Nothing at all from either the Ninth Circuit or the California appellate courts today. What's a person supposed to do for recreational reading?
Fortunately, late yesterday, the California Court of Appeal came out with this opinion. Which is one that you will definitely use if you ever want to get out of a default judgment. At the end, Justice Richman says that the opinion doesn't stand for the proposition that every "defendant who has properly involved the insurer and nevertheless ends up in default is always entitled to relief. Nor do we hold that a plaintiff’s attorney must warn a defendant’s attorney before taking a default." But the perceived need to include those two sentences is fairly instructive. It's a very pro-warning, anti-default opinion. Not wrongly so, IMHO: I always prefer adjudication on the merits. But, still, it's a very powerful piece.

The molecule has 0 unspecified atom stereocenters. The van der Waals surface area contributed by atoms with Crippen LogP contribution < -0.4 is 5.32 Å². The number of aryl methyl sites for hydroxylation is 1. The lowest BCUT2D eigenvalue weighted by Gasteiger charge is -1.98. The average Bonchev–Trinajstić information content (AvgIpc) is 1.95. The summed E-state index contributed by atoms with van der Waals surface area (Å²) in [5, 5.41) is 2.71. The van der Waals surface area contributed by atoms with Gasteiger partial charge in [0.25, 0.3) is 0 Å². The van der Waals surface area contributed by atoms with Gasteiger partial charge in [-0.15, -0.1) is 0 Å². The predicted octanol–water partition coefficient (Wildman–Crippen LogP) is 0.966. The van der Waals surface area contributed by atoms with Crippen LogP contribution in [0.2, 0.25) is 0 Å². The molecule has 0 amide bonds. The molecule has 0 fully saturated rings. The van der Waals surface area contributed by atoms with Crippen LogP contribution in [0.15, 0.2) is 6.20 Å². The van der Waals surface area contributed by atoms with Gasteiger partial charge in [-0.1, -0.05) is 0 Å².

There are also a couple of random things in here that make the opinion especially worth reading, including but by no means limited to its style as well as the relative reverence accorded to the views of the Rutter Group. I also think it's interesting that the opinion easily equates professionalism and courtesy with ethics (e.g., that an unprofessional or discourteous act, like not warning counsel that you may take their default, is necessarily an unethical act as well). I'm not entirely persuaded that's true: It depends on what we mean by "unethical," and that word may perhaps have different connotations for different people.
So there's a lot in here to feast upon. As well as to use if your client ever pulls a "whoopsie" and incurs a default judgment against it.